A few years ago, the larger department stores (Sears, JC Penney's, Montgomery-Ward) in a major cost-cutting effort, decreased the number of full-time employees and replaced them with part-timers. In addition to being able to pay them less, they didn't have to pay for benefits, which can be as much as a third of their payroll cost. And for a time, it seemed to be working. But there's one measure of difference between people for whom the job is a career and those for whom the job is not part of their life's ambition: attitude. Shifting to part-time from full-time employees produced a shift away from loyalty, dedication to the work, and pride in what they do.
Around the same time, a similar shift occurred in higher education. In 2012, the National Center for Educational Statistics reported that the use of part-time (aka adjunct) faculty in U.S.higher education institutions increased from 23% in 1971to 50% in 2011. Most part-time instructors have no job security, no
health benefits, and no office. In a classic example of the abuse of adjuncts, Margaret Mary Vojtko, who taught French at Duquesne University for 25 years, was dismissed in Spring 2013 at 83 years old. She never earned
more than $25,000 a year, even when she taught eight courses. In her last year she was only teaching one class a semester. And when she was dismissed, she had cancer. She did not have a pension and did not receive any severance. She died that August.
Early last December I received a notification from the local community college where I teach that I had been assigned to teach three classes for the current semester--two 'live' and one on line. I also received assignments to teach two online classes for another school located out of the state. All of these classes were different, so I declined one of the latter and told the local school I would like to keep the live classes, but drop the online class. That would leave me with three assignments--plenty to do since I'm involved in other projects outside of teaching.
The schools complied with my request and so I spent the last half of December and the first two weeks of January preparing for the remaining two live classes. That means setting up a schedule, getting ahead in the reading for the courses, and coding my Dr. Write web site with all of the material the students would need: syllabus, schedules, assignments, calendar, resources, etc.
A few days before the beginning of the current semester I received an
e-mail saying that one of my live classes had been taken away and given to a
full-time instructor who had a class that didn't 'make.' My
assignment was reduced to one class. This is a common practice at most schools. (The e-mail from the dean simply said: "I apologize for the inconvenience.")
I see that situation as analogous to the free-lance writing I used to do for various
magazines. That process involved submitting a proposal for a piece,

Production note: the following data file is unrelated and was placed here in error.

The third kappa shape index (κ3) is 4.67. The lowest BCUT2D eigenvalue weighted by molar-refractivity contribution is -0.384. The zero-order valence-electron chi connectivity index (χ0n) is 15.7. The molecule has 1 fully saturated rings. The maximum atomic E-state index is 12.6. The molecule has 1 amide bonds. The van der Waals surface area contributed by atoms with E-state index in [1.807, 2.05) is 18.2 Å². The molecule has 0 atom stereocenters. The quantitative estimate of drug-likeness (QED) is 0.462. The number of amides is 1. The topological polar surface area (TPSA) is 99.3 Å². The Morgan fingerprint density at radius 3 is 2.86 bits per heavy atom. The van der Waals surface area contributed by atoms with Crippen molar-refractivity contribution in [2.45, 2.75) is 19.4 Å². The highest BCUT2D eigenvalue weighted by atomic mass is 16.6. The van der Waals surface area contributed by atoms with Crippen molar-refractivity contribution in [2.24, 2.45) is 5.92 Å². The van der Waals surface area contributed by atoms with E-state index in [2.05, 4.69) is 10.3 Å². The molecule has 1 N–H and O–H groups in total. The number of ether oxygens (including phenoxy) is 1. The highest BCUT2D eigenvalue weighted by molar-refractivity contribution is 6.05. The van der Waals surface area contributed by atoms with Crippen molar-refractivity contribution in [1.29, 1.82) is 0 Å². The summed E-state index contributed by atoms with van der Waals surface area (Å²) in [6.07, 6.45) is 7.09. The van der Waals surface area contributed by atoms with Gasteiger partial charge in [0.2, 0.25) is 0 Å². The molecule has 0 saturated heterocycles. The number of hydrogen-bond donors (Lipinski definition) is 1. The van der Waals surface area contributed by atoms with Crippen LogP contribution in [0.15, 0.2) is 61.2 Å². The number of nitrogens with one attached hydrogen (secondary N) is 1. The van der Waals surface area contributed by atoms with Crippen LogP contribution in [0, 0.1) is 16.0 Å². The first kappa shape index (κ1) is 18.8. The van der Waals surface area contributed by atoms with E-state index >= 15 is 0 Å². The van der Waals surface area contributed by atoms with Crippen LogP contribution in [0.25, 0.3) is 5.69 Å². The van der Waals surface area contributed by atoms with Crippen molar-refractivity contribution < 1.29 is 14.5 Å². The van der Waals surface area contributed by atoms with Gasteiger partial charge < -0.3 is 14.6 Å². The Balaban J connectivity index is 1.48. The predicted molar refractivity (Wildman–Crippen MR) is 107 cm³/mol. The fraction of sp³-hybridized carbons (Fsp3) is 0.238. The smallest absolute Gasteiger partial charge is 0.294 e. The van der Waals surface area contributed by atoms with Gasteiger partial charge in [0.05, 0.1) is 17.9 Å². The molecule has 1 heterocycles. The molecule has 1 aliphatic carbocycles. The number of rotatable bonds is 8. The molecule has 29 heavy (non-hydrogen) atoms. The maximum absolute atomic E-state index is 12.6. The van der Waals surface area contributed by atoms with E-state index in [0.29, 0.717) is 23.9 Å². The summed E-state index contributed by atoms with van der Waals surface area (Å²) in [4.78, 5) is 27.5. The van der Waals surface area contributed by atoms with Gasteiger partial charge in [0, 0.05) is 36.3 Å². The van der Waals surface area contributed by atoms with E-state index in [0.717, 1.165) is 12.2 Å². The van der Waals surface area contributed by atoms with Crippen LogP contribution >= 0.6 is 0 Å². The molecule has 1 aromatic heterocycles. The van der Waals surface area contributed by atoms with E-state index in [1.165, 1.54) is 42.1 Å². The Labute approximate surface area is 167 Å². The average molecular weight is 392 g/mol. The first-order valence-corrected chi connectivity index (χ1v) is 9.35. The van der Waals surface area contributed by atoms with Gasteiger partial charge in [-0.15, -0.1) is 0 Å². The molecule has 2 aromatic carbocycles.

having it accepted, submitting the article, and getting paid upon
publication. Sometimes, though, the article was cut; however, recognizing
that the writer has spent the time and effort to produce the piece, the
magazine provided what's known as a 'kill fee,' a portion of the
payment. It's a much-appreciated courtesy.
But there is no 'kill fee' or compensation for an adjunct who does the preparation work for a course only to have it 'cut.' The implication is that a full-time teacher is worth more than a part-timer. And that's true if you consider that they are paid more, easily five to ten times as much per class as an adjunct. Furthermore, adjunct salaries vary widely from one school to another. (My pay for teaching online for that school in another state is one-third higher than what I'm paid for teaching online at a Tennessee community college.) But are they worth more to the student?
Full-time faculty often have had little or no experience in "the real world" of their subject and they are often unfamiliar with what's happening in their discipline outside the academic environs. (I know of only a few English teachers who were ever employed as writers or editors, history teachers employed as historians, math teachers as mathematicians, etc.) Syllabi for courses often include goals relating to real-world situations, but quizzes, exams, and other evaluations are often lacking that connection.
Frankly, I don't see any of this changing soon. I do my best to bring my experiences in business and industry into my classes and connect it to the skills I teach. But it's hard to generate enthusiasm and loyalty to an institution that doesn't reflect that value-added feature. And how will Obama's free community college plan be funded? Did I hear someone say "More adjuncts?"
The other day I asked the full-time teacher who was assigned the class I had taken away if the administration gives her a choice of adjunct classes to choose from. She shook her head. "Sometimes they do," she said, "and sometimes they don't." And added with a shrug: "I'm just a peon."
I smiled and nodded. "Well," I replied "if you're a peon, what am I?"